# Add two vectors modulo 5

Interpret a triple of 32-bit integers as a vector of 32 integers modulo 5. Write an addition routine for these vectors.

Example:

def add32((a0,a1,a2),(b0,b1,b2)):
c0 = c1 = c2 = 0
m = 1
for i in range(32):
a  = ((a0//m)&1) + 2*((a1//m)&1) + 4*((a2//m)&1)
b  = ((b0//m)&1) + 2*((b1//m)&1) + 4*((b2//m)&1)
c  = (a+b)%5
c0+= m*(c&1)
c1+= m*((c&2)//2)
c2+= m*((c&4)//4)
m += m
return c0,c1,c2


Note:

You only need to be internally consistent, not consistent with my sample code. If you use a different representation of the integers mod 5, that's fine as long as you provide a translation table of the form:

0 = 000 or 101
1 = 001 or 110
2 = 010 or 111
3 = 011
4 = 100


Scoring:

Characters + number of arithmetic operations required. The sample code takes 331 characters and 34 operations per bit (note that I'm not counting the function call or iteration, nor interpreter overhead); hence gets a score of 331+1056=1686.

Clarification:

This is a trick called bitslicing. It's natural to pack integers mod 5 directly into words (spaces added for clarity:

0 1 2 3 4 -> 000 001 010 001 101


but you end up sacrificing a few bits at the end of each word. To keep your data aligned but pack the most in, store the data in slices

                 0 0 0 0 1 = a2
a = 0 1 2 3 4 -> 0 0 1 1 0 = a1
0 1 0 1 0 = a0


Example 2

A language-agnostic example was requested, so here it is. Suppose we use the representation

0 = 100
1 = 001
2 = 010 or 101
3 = 110
4 = 011


and 111 and 000 are meaningless. Then, the following sum is valid according to our representation:

                  1 0 0 1 1 0 1 0
0 1 2 2 3 4 0 2 = 0 0 1 0 1 1 0 1
0 1 0 1 0 1 0 0
+
0 1 0 0 1 0 1 1
1 2 1 2 0 1 0 3 = 0 0 0 1 0 0 0 1
1 1 1 0 0 1 0 0
---------------------------------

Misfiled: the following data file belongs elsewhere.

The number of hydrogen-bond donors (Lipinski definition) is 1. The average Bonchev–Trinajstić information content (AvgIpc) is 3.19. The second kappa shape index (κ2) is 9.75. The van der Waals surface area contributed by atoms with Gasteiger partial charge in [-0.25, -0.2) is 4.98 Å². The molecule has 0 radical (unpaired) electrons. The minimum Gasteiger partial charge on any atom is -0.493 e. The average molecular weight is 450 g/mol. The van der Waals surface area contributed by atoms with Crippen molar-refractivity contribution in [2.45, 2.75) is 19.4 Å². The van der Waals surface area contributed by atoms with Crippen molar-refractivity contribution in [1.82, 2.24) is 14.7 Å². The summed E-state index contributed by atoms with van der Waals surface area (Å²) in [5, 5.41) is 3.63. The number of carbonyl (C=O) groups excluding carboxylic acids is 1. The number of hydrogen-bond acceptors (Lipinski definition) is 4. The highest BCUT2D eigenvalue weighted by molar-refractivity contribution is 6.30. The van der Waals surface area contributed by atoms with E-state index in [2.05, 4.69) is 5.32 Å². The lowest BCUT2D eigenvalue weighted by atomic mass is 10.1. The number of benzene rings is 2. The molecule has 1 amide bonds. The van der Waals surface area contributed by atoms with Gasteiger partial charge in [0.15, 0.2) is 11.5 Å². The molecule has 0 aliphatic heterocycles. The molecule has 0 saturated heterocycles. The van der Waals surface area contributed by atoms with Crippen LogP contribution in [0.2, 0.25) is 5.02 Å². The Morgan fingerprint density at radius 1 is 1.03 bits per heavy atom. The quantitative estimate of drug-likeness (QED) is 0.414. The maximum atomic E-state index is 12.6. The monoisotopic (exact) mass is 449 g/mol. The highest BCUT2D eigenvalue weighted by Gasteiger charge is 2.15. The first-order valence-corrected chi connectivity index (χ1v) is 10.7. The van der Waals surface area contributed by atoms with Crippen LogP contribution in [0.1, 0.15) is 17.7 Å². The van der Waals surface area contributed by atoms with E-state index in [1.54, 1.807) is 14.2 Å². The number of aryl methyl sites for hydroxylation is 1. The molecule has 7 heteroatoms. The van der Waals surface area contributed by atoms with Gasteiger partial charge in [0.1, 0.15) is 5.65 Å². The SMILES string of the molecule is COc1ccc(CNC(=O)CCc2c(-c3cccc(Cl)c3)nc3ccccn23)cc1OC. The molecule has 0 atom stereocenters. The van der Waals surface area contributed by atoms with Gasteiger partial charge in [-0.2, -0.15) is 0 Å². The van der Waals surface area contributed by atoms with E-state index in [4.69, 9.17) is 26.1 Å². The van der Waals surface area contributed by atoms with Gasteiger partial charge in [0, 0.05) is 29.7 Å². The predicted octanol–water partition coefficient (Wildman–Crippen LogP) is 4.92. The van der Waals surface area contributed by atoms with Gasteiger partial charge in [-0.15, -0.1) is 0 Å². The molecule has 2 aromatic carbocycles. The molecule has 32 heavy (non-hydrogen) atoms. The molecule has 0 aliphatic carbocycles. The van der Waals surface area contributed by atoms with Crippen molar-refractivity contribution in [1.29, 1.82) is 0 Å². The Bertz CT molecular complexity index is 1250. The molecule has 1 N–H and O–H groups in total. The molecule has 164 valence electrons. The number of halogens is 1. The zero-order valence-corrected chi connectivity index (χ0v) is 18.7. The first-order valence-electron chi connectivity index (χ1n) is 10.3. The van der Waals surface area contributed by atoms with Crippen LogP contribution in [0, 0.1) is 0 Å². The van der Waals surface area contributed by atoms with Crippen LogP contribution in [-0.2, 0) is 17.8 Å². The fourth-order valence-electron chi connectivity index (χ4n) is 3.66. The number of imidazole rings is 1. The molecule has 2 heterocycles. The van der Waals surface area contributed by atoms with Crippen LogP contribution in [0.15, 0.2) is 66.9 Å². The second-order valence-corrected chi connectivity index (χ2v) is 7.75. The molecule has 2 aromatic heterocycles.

0 1 1 0 1 1 1 1
1 3 3 4 3 0 0 0 = 0 1 1 1 1 0 0 0
1 0 0 1 0 0 0 0


Remark

As Keith Randall has demonstrated, this can be done with all bits in parallel using logical operators. We can view such a solution as a circuit with a certain number of gates. Perhaps I should call this "circuit golf". I chose 5 instead of 3 because it's too easy to brute-force (optimal is 6 gates/trit).

• BORING!!! No more plain math, please. Jul 4, 2011 at 7:43
• Can you give some small samples, maybe using bytes instead of 32-bit ints. Jul 4, 2011 at 8:56
• I count 34 ops inside the loop, not 32. By lines: 10 + 10 + 2 + 3 + 4 + 4 + 1 = 34. Jul 4, 2011 at 17:51
• Can you please give a language-agnostic description of what the code is supposed to do, and some sample input/output, or do you only want answers in Python ? Jul 4, 2011 at 21:42
• It is difficult to count the number of "ops" in different languages. If you take eg. Brainfuck, you need a lot of ops while in another language it might be only a few. That said, some languages provide more powerful ops than others, so the rating is a bit biased. Jul 4, 2011 at 21:50

## Python, score=215 166 (167 118 chars, at most 48 ops)

def A(x,y,z,p,q,r):
u,c=x^p,x&p;v,d=y^q^c,y&q|y&c|q&c;w,e=z^r^d,z&r|z&d|r&d
if e:u,v,w=A(e,e,0,u,v,w)
return u,v,w


Does addition in bit-parallel. The c,d,e are the 32 carries from one position to the next. e represents multiples of 8 that carry out of the vector, so if e has any bits set in it, we add 8%5=3 back in using a recursive call.

The translation table is the same as the one given in the question.

• You can save 43 chars by using single-digit names. And another 3 by concatenating assignments to d0,c0 and d1,c1 and d2,c2 by commas. Jul 4, 2011 at 17:59